Webb County Deputy Constable Indicted for Accepting Bribes
|Aug, 9, 2011|
LAREDO, Texas - A Webb County Deputy Constable has been arrested following the return of an indictment by a Laredo grand jury accusing him of accepting bribes in his official capacity and accessing protected computer information, United States Attorney José Angel Moreno announced today along with FBI Special Agent in Charge Cory B. Nelson and Drug Enforcement Administration (DEA) acting Special Agent in Charge Thomas E. Hinojosa.
A four-count indictment was returned under seal on Tuesday, Aug. 2, 2011, charging Deputy Constable Eduardo Garcia, 44, of Laredo, with three counts of extortion under color of official right, that is, accepting bribes from another purported engaged in criminal conduct including illegal narcotics trafficking in exchange for the performing or not performing an official act. The fourth count of the indictment accuses Garcia of unauthorized access to protected computer information.
Garcia was arrested by FBI agents late yesterday afternoon. He made his initial appearance this morning before U.S. Magistrate Judge Guillermo Garcia at which time the indictment was officially unsealed and Garcia was ordered temporarily detained pending a detention hearing set for Thursday, Aug. 11, 2011, at 10:00 a.m. before U.S. Magistrate Judge J. Scott Hacker.
According to allegations in the indictment, Garcia has been a peace officer since 1993. During all times relevant to the indictment, he was employed as a deputy constable involved in operating a prison transport van among other duties. In or about Oct. 22, 2008, Garcia is accused of accepting a $500 bribe to provide protection for a vehicle which he believed to be transporting in excess of 500 grams of cocaine from south Laredo to north Laredo. He is also accused of accepting another $500 bribe on Nov. 21, 2008, to escort a second vehicle he believed to be transporting cocaine. Garcia is accused in the third count of the indictment of accepting a $200 bribe to cause another to check a license plate number for a specific license plate through the Texas Law Enforcement Telecommunications System (TLETs), a protected computer system in March 2011. Lastly, Garcia is accused of a violating the computer fraud and abuse act by causing another person to exceed authorized access by performing a license plate check and obtaining information from a protected computer.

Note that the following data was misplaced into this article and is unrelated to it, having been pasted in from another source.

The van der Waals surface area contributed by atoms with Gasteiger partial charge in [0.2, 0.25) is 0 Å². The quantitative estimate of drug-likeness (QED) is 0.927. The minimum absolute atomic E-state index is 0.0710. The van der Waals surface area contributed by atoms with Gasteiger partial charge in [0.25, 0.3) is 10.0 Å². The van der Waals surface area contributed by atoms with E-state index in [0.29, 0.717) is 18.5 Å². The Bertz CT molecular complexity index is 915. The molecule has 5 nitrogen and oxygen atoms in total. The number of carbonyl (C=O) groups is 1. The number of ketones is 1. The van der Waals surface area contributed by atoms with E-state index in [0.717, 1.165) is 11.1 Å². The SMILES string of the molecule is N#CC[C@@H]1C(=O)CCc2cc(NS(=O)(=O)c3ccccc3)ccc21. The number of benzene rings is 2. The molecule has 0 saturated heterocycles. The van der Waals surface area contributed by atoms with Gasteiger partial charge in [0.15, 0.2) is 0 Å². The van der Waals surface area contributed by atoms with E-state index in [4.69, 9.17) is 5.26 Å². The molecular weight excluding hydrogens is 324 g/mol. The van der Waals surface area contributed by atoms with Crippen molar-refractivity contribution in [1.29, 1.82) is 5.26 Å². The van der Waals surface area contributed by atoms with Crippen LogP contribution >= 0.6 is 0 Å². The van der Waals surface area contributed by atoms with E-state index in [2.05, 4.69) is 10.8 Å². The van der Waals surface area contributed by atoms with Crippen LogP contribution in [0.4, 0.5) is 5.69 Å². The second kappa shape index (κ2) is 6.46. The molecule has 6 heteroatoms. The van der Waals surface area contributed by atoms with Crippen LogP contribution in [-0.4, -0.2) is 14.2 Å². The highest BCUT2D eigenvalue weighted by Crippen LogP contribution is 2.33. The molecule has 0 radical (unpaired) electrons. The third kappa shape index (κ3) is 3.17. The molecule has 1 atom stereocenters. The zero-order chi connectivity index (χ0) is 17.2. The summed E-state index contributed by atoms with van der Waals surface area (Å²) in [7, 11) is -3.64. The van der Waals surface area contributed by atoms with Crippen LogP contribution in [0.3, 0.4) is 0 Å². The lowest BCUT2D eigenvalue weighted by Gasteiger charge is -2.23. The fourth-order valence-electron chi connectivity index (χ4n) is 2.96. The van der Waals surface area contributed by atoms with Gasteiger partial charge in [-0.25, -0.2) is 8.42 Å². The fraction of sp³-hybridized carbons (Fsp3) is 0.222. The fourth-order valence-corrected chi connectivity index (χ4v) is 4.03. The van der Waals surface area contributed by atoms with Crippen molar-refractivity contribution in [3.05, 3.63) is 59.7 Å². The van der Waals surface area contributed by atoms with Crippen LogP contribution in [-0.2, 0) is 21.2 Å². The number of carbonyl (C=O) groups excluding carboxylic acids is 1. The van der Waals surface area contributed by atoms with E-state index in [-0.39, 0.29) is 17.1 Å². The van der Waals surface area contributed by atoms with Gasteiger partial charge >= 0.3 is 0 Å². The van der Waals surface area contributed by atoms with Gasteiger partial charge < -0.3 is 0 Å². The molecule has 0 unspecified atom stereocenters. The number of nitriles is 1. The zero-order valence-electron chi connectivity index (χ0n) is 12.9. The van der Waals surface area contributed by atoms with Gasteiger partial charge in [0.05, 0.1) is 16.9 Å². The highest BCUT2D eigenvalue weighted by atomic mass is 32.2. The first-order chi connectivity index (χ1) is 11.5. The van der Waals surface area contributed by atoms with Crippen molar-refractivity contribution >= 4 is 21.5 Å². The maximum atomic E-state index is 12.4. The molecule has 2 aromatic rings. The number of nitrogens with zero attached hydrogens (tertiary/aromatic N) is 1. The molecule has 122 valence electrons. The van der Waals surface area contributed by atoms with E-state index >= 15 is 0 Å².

Each of the three Hobbs Act violations carries a statutory maximum penalty upon conviction of 20 years in prison without parole and a $250,000 fine. The alleged computer abuse and fraud act violation carries a maximum five-year-term of imprisonment and a $250,000 fine upon conviction.
The investigation resulting in the charges against Garcia was conducted by the Laredo offices of the FBI and the DEA. Assistant United States Attorneys Roberto F. Ramirez and Elizabeth R. Rabe are prosecuting the case.
An indictment is a formal accusation of criminal conduct, not evidence.
A defendant is presumed innocent unless and until convicted through due process of law.